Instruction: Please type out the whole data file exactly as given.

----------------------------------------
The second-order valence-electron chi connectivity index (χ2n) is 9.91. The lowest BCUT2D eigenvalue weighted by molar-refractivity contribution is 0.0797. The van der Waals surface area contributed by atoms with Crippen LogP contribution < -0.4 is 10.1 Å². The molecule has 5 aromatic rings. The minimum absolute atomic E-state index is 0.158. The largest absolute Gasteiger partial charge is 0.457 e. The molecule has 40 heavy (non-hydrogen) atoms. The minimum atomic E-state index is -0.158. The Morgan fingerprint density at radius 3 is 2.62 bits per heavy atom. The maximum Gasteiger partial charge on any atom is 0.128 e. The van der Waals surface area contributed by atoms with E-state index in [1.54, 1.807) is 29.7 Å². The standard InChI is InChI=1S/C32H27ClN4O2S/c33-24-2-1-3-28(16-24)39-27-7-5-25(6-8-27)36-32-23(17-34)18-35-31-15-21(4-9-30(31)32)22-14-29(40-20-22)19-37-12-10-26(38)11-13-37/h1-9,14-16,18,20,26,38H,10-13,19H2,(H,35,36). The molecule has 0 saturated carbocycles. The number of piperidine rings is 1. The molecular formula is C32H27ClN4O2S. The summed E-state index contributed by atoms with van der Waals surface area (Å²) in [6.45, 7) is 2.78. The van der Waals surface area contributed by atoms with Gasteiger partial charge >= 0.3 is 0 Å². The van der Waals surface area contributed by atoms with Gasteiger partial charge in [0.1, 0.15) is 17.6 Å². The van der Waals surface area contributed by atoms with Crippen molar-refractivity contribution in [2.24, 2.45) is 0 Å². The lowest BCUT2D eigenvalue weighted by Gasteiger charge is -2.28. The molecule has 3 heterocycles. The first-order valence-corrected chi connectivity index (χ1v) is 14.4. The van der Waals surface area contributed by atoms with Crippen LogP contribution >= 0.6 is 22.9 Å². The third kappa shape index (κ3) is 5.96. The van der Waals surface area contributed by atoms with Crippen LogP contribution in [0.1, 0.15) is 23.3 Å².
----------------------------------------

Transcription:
The second-order valence-electron chi connectivity index (χ2n) is 9.91. The lowest BCUT2D eigenvalue weighted by molar-refractivity contribution is 0.0797. The van der Waals surface area contributed by atoms with Crippen LogP contribution < -0.4 is 10.1 Å². The molecule has 5 aromatic rings. The minimum absolute atomic E-state index is 0.158. The largest absolute Gasteiger partial charge is 0.457 e. The molecule has 40 heavy (non-hydrogen) atoms. The minimum atomic E-state index is -0.158. The Morgan fingerprint density at radius 3 is 2.62 bits per heavy atom. The maximum Gasteiger partial charge on any atom is 0.128 e. The van der Waals surface area contributed by atoms with E-state index in [1.54, 1.807) is 29.7 Å². The standard InChI is InChI=1S/C32H27ClN4O2S/c33-24-2-1-3-28(16-24)39-27-7-5-25(6-8-27)36-32-23(17-34)18-35-31-15-21(4-9-30(31)32)22-14-29(40-20-22)19-37-12-10-26(38)11-13-37/h1-9,14-16,18,20,26,38H,10-13,19H2,(H,35,36). The molecule has 0 saturated carbocycles. The number of piperidine rings is 1. The molecular formula is C32H27ClN4O2S. The summed E-state index contributed by atoms with van der Waals surface area (Å²) in [6.45, 7) is 2.78. The van der Waals surface area contributed by atoms with Gasteiger partial charge >= 0.3 is 0 Å². The van der Waals surface area contributed by atoms with Gasteiger partial charge in [0.1, 0.15) is 17.6 Å². The van der Waals surface area contributed by atoms with Crippen molar-refractivity contribution in [2.24, 2.45) is 0 Å². The lowest BCUT2D eigenvalue weighted by Gasteiger charge is -2.28. The molecule has 3 heterocycles. The first-order valence-corrected chi connectivity index (χ1v) is 14.4. The van der Waals surface area contributed by atoms with Crippen LogP contribution >= 0.6 is 22.9 Å². The third kappa shape index (κ3) is 5.96. The van der Waals surface area contributed by atoms with Crippen LogP contribution in [0.1, 0.15) is 23.3 Å².